Lewis argued that when we truly love someone we will always show more than this type of kindness. We are even willing to allow those we love to suffer if it will benefit them in the long term. Writes Lewis, "You asked for a loving God; you have one. The great spirit you so lightly invoked, the ‘lord of terrible aspect,’

By |August 22nd, 2007|Categories: Love|

What Should We Make of the Sanctuary Movement?

Across America a group of Christians have banded together to promote a movement to protect illegal aliens from deportation. This is not a new phenomenon at all. What is a little different, at least about some aspects of this renewal of an older movement, is that it has now focused primarily on protecting Mexicans, who are living illegally in the U. S., from deportation. A celebrated case is unfolding day-by-day here in Chicago so I hear a great deal about this on a regular basis. I am not entirely sure how to think about the movement or this particular case. (As is true with many similar issues there seems to be no simple, single, obvious answer.) I see some things clearly here but then there are some issues that seem less clear to me. 

The Chicago story is a pretty straightforward sanctuary case. Elvira Arellano, 32, came to America as an undocumented Mexican alien in 1997 to find work. She was deported shortly thereafter and then returned and worked at several different jobs, including child care. She moved to Illinois in 2000

By |August 21st, 2007|Categories: Current Affairs|

How You Can Help Me and ACT 3

In our May 14-16 annual meeting, the board of ACT 3 adopted a ten-year vision plan that grew out of a deep unity God granted to us. We believe that God gave this overall plan and then confirmed it with a strong case for this ministry. This statement can be found on our Web site home page in “The Case for the Mission of ACT 3.”

I humbly ask you who read this blog to carefully read this Case Statement. I am also asking you to help us in a specific way to carry out this mission. It is our hope that in reading this Case Statement you will be moved to participate. I need all of you who read this blog, and find benefit in this ministry, to become regular donors. The ideal way that you can help is by making monthly or quarterly gifts. Our goal is to build a team who will underwrite the support of this ministry. We seek in this way to avoid special appeals and seasonal pleas, and an unhealthy reliance on seeking large gifts.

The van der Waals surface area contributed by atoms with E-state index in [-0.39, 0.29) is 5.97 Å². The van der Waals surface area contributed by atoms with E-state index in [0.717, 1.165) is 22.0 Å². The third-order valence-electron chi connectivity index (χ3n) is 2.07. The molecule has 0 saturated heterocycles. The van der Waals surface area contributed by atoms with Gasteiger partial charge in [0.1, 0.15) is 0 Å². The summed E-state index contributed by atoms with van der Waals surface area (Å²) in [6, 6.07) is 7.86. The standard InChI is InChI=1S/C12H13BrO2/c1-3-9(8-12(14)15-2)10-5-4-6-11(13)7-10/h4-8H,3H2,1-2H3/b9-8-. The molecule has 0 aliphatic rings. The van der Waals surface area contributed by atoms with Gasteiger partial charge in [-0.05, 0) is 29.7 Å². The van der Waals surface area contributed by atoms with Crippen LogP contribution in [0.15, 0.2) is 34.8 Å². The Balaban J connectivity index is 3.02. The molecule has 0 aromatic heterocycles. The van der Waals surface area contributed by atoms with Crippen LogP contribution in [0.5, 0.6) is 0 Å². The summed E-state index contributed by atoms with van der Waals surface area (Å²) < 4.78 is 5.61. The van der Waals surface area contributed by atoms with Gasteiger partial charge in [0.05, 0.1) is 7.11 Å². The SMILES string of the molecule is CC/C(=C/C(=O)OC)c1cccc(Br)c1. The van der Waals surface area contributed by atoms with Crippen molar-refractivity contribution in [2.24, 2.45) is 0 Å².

By |August 20th, 2007|Categories: Donors and Funding|

What Will Fred Thompson Do and How Much Does it Matter?

Will Fred Thompson enter the presidential primary race or not? This has been a major question for political pundits for several months now. I think the answer is very likely to be yes, at least from all we can tell right now. I believe by Labor Day he will be an “official” candidate for the Republican nomination. A lot has been written about Fred Thompson, some favorable and some critical. This is par for the course. One thing Fred Thompson undoubtedly has, and few candidates have it, is the power to speak impressively to people in front of a camera. He is a professional, very convincing and impressive in this medium. This alone will help his candidacy I am sure.

I have no “horse” to ride politically. In fact I will not endorse a candidate since I lead a non-profit mission and believe it is wise to stay away from such endorsements for both personal and legal reasons. My views on social issues are those of a (moderate) conservative bent. I am pro-life, opposed to stem cell research on human embryos and opposed

By |August 18th, 2007|Categories: Politics|

"Propostional" Truth, "Objective" Truth and the Debate About What We Know and How We Know It